Croyle: Everyone has a story; don’t judgePublished 11:25pm Thursday, January 23, 2014
With story after story, John Croyle demonstrated how one person can make a difference in another’s life.
Croyle, the featured speaker at Thursday’s Andalusia Chamber of Commerce’s annual awards and membership banquet, is the founder of the Big Oak Ranch. Since 1974, Croyle and his wife have met the needs of more than 1,800 children by giving them a solid, Christian home and a chance to fulfill God’s plans for their lives.
During the night’s event, Croyle shared how he meets that mission.
“I found out early in life what I was put on this Earth to do,” Croyle said after chronicling his college football career under legendary Alabama coach Paul “Bear” Bryant. He told of meeting a teen that worked as a pimp for his prostitute mother. Croyle said he talked to the boy about becoming a Christian. The next summer, Croyle said, the boy repeated what he’d been told nearly verbatim.
“That’s when I knew I had a gift of working with young people,” he said.
This year marks the 40th that Croyle has operated the Big Oak Boys’ Ranch in Gadsden. It wasn’t long before the ministry grew to include the Big Oak Girls’ Ranch in Springville and the Westbrook Christian School. Children are referred by private sources.
Currently, there are 36 children living at the Ranch.
Thursday night, Croyle described what children are looking for in a parent.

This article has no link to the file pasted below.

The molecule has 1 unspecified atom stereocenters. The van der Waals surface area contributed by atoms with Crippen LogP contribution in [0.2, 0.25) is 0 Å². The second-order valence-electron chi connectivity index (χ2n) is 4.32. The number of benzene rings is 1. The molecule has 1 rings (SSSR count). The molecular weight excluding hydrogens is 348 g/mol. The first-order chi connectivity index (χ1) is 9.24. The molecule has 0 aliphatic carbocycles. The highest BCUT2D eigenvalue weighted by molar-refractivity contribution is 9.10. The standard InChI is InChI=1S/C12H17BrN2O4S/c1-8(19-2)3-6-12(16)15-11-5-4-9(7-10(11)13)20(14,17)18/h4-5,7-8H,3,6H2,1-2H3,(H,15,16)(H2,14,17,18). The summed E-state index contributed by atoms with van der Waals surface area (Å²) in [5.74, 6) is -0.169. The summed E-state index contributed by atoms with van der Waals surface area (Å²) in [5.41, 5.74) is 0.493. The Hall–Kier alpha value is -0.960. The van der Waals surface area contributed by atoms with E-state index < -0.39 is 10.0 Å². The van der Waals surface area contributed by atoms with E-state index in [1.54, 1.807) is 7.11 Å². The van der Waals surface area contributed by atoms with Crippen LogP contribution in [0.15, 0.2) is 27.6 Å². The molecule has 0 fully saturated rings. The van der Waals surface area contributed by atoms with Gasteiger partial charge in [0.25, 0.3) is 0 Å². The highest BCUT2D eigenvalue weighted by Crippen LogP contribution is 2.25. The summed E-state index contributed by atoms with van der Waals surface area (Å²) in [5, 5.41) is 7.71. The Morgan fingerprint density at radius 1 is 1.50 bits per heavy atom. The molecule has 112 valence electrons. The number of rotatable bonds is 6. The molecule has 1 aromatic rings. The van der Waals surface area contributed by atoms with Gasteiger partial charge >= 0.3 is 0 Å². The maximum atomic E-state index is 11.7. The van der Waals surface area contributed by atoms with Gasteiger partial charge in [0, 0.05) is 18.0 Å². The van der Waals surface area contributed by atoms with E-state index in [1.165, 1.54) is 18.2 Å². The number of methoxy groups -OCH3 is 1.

“Boys are worried about two things – one, do I measure up, and two, if I screw up will you still love me?” he said. “Girls are looking for two things, too. They want to know, do you really love me and do you think I’m pretty? Answer those, and your children will know that you are invested in them.”
Croyle also urged guests to “leave a footprint.”
“Ask yourself, what footprint do you want to leave as a man, as a woman?” he said. “There are three kinds of people – those that impress; people who impact; and those who inspire,” he said. “Have you inspired your kid to greatness? Remember that what (children) hear every day, they eventually believe.”
Croyle shared stories of abuse, of success and of how to be a better parent.
“I hope to challenge you,” he said. “Don’t be blind when your child is in the wrong. Stand beside your child. Remember that if you inspire someone, it’s for eternity. Remember these three things – know who you are, what you are and why you are on this Earth. God fears nothing. You’ve got to go for it – that intangible, indescribable confidence.
“Remember, everyone has a story,” he said. “Don’t judge. Our job is to love. To get back on track with your life, to change, to be a better man, husband and father, and a better woman, wife and momma, you have to relax. You can’t be bad enough that God won’t come and get you. You can’t run far enough that His hand won’t pull you back.
“Realize what you’re doing wrong and be willing to change,” he said. “Remember, only fools fall over something that is behind them. Love yourself. Then, you’re able to love your mate, your children and others.”